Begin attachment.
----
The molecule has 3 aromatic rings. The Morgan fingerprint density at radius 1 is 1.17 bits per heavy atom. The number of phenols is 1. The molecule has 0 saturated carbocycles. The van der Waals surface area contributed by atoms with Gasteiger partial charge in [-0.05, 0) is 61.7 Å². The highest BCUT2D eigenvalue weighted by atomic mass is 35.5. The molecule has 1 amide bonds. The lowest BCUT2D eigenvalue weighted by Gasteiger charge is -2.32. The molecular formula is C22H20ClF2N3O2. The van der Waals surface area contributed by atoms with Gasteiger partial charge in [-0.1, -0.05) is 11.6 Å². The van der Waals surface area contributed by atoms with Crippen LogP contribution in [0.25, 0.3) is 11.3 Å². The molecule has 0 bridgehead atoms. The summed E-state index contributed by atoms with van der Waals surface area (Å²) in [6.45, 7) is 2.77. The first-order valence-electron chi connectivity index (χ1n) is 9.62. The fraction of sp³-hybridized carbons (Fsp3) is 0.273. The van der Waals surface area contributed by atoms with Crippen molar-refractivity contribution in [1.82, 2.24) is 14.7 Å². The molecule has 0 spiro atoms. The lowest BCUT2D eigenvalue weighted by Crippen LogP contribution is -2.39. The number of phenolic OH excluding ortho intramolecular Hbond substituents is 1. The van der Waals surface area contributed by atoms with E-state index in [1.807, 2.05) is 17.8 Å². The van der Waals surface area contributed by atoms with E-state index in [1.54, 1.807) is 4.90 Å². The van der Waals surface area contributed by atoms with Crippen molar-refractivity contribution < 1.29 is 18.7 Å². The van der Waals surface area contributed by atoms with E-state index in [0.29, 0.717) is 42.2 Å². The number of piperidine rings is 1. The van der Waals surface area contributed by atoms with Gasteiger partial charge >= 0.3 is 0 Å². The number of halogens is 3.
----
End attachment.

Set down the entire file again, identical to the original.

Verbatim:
The molecule has 3 aromatic rings. The Morgan fingerprint density at radius 1 is 1.17 bits per heavy atom. The number of phenols is 1. The molecule has 0 saturated carbocycles. The van der Waals surface area contributed by atoms with Gasteiger partial charge in [-0.05, 0) is 61.7 Å². The highest BCUT2D eigenvalue weighted by atomic mass is 35.5. The molecule has 1 amide bonds. The lowest BCUT2D eigenvalue weighted by Gasteiger charge is -2.32. The molecular formula is C22H20ClF2N3O2. The van der Waals surface area contributed by atoms with Gasteiger partial charge in [-0.1, -0.05) is 11.6 Å². The van der Waals surface area contributed by atoms with Crippen LogP contribution in [0.25, 0.3) is 11.3 Å². The molecule has 0 bridgehead atoms. The summed E-state index contributed by atoms with van der Waals surface area (Å²) in [6.45, 7) is 2.77. The first-order valence-electron chi connectivity index (χ1n) is 9.62. The fraction of sp³-hybridized carbons (Fsp3) is 0.273. The van der Waals surface area contributed by atoms with Crippen molar-refractivity contribution in [1.82, 2.24) is 14.7 Å². The molecule has 0 spiro atoms. The lowest BCUT2D eigenvalue weighted by Crippen LogP contribution is -2.39. The number of phenolic OH excluding ortho intramolecular Hbond substituents is 1. The van der Waals surface area contributed by atoms with E-state index in [1.807, 2.05) is 17.8 Å². The van der Waals surface area contributed by atoms with E-state index in [1.54, 1.807) is 4.90 Å². The van der Waals surface area contributed by atoms with Crippen molar-refractivity contribution < 1.29 is 18.7 Å². The van der Waals surface area contributed by atoms with E-state index in [0.29, 0.717) is 42.2 Å². The number of piperidine rings is 1. The van der Waals surface area contributed by atoms with Gasteiger partial charge >= 0.3 is 0 Å². The number of halogens is 3.